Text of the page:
Teens and tweens — and even those who are too young to be an ‘een at all — are falling prey to a new drug, one that they can access free, at their fingertips on their cell phones or by hitting the button on their TV remote.
It’s called pornography — and the “new” drug is more insidious, more dangerous and even more mind-altering than many of the chemicals kids have used for “cheap thrills” in the past.
I know. I sound like my mother. She clicked her tongue at the first two-piece bathing suit she saw. And, well, it’s true. I am old. I grew up way back when you could turn on the television and see people fully dressed, both feet on the floor and sitting around the dinner table together. Judging by the fact that I’m of the “Lassie” and “Mickey Mouse Club” generation, you may think that I’m merely out of touch with what is as fashionable and fun. I will admit that those early sitcoms I sat through were a bit elementary in terms of technical quality. Many were even in black and white and their situations would seem a bit blasé today — a far cry from the “living color” seen in both the amount of flesh tones and the “colorful,” and not so comedic, reality TV.
Yet, at the risk of merely sounding prudish, it’s not my age — nor my penchant for fun — that has turned me into somewhat of an alarmist. No, it’s something else that got my “blush meter” moving and my grandparental concern at an all-time high. I read the statistics, and they’re ones that should alarm us all.
Ninety percent of 8- to 16-year olds have viewed porn online — and most of those say they had done so when they were supposed to have been working on homework.
Another statistic: Children exposed to pornography are more likely to engage in sexual activity at younger ages.
And, then there’s this one: Forty million Americans regularly look at pornography.
Need I go on? It’s staggering. And, sickening.
One Valley organization, well aware of the dangers, is determined to make a difference. The Arizona Family Council will hold its “Families Fighting Pornography” Conference on November 2 from 9 a.m .to 12:40 p.m. at the San Tan Elegante Conference Center in Gilbert.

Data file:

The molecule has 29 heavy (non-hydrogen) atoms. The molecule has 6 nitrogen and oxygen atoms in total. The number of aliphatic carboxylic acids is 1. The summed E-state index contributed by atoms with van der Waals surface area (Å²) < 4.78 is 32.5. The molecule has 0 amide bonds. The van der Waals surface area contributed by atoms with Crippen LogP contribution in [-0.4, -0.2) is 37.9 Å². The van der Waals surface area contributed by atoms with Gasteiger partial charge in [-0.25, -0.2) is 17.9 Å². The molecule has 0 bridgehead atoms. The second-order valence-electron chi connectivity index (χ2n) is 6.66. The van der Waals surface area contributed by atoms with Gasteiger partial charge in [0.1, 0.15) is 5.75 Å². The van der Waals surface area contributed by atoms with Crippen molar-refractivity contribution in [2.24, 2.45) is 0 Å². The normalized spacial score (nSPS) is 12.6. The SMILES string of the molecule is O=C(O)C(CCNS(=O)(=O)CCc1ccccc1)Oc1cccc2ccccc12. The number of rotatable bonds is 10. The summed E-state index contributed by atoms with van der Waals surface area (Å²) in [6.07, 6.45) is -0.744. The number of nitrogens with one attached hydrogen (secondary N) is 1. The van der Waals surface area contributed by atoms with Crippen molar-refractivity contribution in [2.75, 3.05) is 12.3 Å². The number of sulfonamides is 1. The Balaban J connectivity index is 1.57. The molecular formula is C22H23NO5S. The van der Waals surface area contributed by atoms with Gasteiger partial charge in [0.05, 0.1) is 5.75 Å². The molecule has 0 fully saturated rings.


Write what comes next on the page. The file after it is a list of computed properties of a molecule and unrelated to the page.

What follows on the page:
The conference is open to the public, and for the $10 price of a ticket (or $15 at the door), a parent could very well change the course of a child’s entire future. In fact, the title alone of one of the sessions is instructive. One particular workshop will be presented by Clay Olsen, Executive Director of Fight the New Drug, and is called, “What Teens Wish Their Parents Knew About Pornography.”
Interesting. Perhaps there is a teen to two — or 2,222 — who are crying for some help. Want some direction. Would love to know how to escape this new drug they’re becoming addicted to.
The conference offers some ideas for that as well. A panel will share “Computer and Online Safety Tips” and Dan Oakes, therapist, educator and writer, will explain “Signs of Addiction and What to Do About It.”
Opening the day’s sessions will be Monica Cole, national director of One Million Moms, speaking to the topic, “The Sexualization of Media and What You Can Do About It,” and the conference will end with well-known parenting speakers and authors Richard and Linda Eyre.
For more details, or to register for the conference, go to: theazfamilycouncil.org.
If you’re interested, but can’t attend that day, check out the website anyway — there’s “Resources” tab with Tips for Parents and a Reading List.
• Cecily Markland has more than 20 years experience as an editor, writer, project manager and journalist. A Mesa resident, she is the managing editor for The Beehive newspaper, serving Arizona’s LDS community, and a regular contributor to the East Valley Tribune.